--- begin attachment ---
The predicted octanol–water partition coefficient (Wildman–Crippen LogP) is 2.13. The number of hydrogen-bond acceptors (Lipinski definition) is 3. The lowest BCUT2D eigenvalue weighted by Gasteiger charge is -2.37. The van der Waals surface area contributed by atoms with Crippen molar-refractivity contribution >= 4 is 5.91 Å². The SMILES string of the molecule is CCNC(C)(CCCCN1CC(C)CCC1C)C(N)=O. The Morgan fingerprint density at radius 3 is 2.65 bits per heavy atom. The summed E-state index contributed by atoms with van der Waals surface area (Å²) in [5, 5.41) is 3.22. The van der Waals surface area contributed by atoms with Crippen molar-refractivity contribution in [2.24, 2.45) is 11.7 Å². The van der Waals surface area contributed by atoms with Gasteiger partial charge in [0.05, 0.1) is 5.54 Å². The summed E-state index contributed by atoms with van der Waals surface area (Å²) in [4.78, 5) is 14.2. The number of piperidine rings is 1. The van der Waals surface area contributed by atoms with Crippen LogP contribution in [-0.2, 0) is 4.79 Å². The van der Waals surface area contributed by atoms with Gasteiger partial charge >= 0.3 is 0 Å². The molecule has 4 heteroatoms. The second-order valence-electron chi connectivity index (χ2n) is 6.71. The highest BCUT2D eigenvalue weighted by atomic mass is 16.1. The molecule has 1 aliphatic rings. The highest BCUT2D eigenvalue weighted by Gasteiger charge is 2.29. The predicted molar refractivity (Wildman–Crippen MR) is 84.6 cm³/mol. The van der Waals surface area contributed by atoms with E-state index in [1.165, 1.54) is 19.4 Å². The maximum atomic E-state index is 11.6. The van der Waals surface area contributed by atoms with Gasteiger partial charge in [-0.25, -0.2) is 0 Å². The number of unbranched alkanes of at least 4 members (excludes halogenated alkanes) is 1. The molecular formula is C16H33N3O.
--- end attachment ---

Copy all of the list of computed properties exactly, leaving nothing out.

The predicted octanol–water partition coefficient (Wildman–Crippen LogP) is 2.13. The number of hydrogen-bond acceptors (Lipinski definition) is 3. The lowest BCUT2D eigenvalue weighted by Gasteiger charge is -2.37. The van der Waals surface area contributed by atoms with Crippen molar-refractivity contribution >= 4 is 5.91 Å². The SMILES string of the molecule is CCNC(C)(CCCCN1CC(C)CCC1C)C(N)=O. The Morgan fingerprint density at radius 3 is 2.65 bits per heavy atom. The summed E-state index contributed by atoms with van der Waals surface area (Å²) in [5, 5.41) is 3.22. The van der Waals surface area contributed by atoms with Crippen molar-refractivity contribution in [2.24, 2.45) is 11.7 Å². The van der Waals surface area contributed by atoms with Gasteiger partial charge in [0.05, 0.1) is 5.54 Å². The summed E-state index contributed by atoms with van der Waals surface area (Å²) in [4.78, 5) is 14.2. The number of piperidine rings is 1. The van der Waals surface area contributed by atoms with Crippen LogP contribution in [-0.2, 0) is 4.79 Å². The van der Waals surface area contributed by atoms with Gasteiger partial charge >= 0.3 is 0 Å². The molecule has 4 heteroatoms. The second-order valence-electron chi connectivity index (χ2n) is 6.71. The highest BCUT2D eigenvalue weighted by atomic mass is 16.1. The molecule has 1 aliphatic rings. The highest BCUT2D eigenvalue weighted by Gasteiger charge is 2.29. The predicted molar refractivity (Wildman–Crippen MR) is 84.6 cm³/mol. The van der Waals surface area contributed by atoms with E-state index in [1.165, 1.54) is 19.4 Å². The maximum atomic E-state index is 11.6. The van der Waals surface area contributed by atoms with Gasteiger partial charge in [-0.25, -0.2) is 0 Å². The number of unbranched alkanes of at least 4 members (excludes halogenated alkanes) is 1. The molecular formula is C16H33N3O.